The firm stated that implementation of the LDR guideline early enough in the quarter, compelled banks to lend to the real sectors and had a multiplier effect on output from both the real sectors and the financial and insurance sector and by extension aggregate economic output.
“In the near term, we expect the Nigerian economy to remain in a cycle of secular-stagnation, but we believe the central bank will continue to implement unconventional policies to improve economic growth in the long-term.
“Although rising inflation expectations remains a risk, we expect the CBN to remain on hold in the short-term: hiking rates, in recognition of increased upside risks to inflation and mounting external sector pressures would further constraint economic growth; while a rate cut is likely to intensify risks to NGN stability resulting, in increased capital outflows,” CSL analysts stated.
In the same vein, the Financial Derivatives Company Limited, noted that while the latest GDP figures were positive, the growth rate was still way below the ERGP target.
According to the firm, the development was an indication that the economy was in need of more fiscal incentives.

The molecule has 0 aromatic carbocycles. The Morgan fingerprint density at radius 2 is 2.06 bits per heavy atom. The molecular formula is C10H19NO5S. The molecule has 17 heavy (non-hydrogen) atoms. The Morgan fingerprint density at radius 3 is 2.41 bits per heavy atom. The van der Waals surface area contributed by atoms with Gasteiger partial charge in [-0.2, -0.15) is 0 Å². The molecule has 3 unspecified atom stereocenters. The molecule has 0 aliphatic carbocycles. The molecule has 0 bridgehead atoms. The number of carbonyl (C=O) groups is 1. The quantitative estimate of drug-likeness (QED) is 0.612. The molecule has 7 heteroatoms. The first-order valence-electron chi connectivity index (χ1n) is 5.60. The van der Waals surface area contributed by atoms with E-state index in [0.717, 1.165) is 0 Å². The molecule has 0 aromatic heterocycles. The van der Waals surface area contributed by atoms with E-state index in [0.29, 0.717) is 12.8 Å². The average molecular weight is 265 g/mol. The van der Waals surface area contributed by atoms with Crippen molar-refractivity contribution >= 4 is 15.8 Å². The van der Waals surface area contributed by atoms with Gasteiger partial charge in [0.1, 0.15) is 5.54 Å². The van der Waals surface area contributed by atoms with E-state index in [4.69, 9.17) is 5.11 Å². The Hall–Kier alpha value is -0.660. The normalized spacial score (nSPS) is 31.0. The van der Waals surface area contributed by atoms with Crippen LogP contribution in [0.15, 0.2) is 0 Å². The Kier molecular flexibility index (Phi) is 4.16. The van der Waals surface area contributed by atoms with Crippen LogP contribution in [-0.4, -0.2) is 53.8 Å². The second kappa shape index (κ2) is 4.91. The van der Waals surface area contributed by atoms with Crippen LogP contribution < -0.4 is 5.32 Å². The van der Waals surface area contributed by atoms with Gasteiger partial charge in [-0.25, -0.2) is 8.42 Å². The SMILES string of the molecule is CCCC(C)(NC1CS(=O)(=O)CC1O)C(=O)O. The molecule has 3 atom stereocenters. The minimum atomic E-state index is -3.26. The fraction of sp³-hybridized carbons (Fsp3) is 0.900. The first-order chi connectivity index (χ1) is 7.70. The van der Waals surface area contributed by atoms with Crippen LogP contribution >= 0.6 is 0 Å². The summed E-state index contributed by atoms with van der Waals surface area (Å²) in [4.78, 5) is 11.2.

“The expansion in Q3 GDP can be partly attributed to the government’s anti-smuggling strategy and its positive effect on domestic production.
“Output growth was further supported by the harvest season and increased activities in the construction sector,” the FDC added.
It further pointed out that a breakdown of the report showed that most of the interest rate sensitive and employment elastic sectors showed slight improvement.
This, it stated, suggested that various government policies were having medium term effect.
“Economic growth is a function of fiscal policy and can only be complemented by monetary policy. While the Q3 GDP numbers showed that the recovery path is sustained, corporate earnings are still suffering.
“The inability of companies to pass on higher costs to consumers weighed on profitability and revenue growth. Consumer demand was also constrained by low disposable income.
“The economy needs more fiscal incentives to ensure that growth reaches its potential and full employment levels. “Hence, it is expedient that the CBN’s current intervention strategy is supported by more investment friendly policies in order to attract more foreign investment which is a catalyst for growth.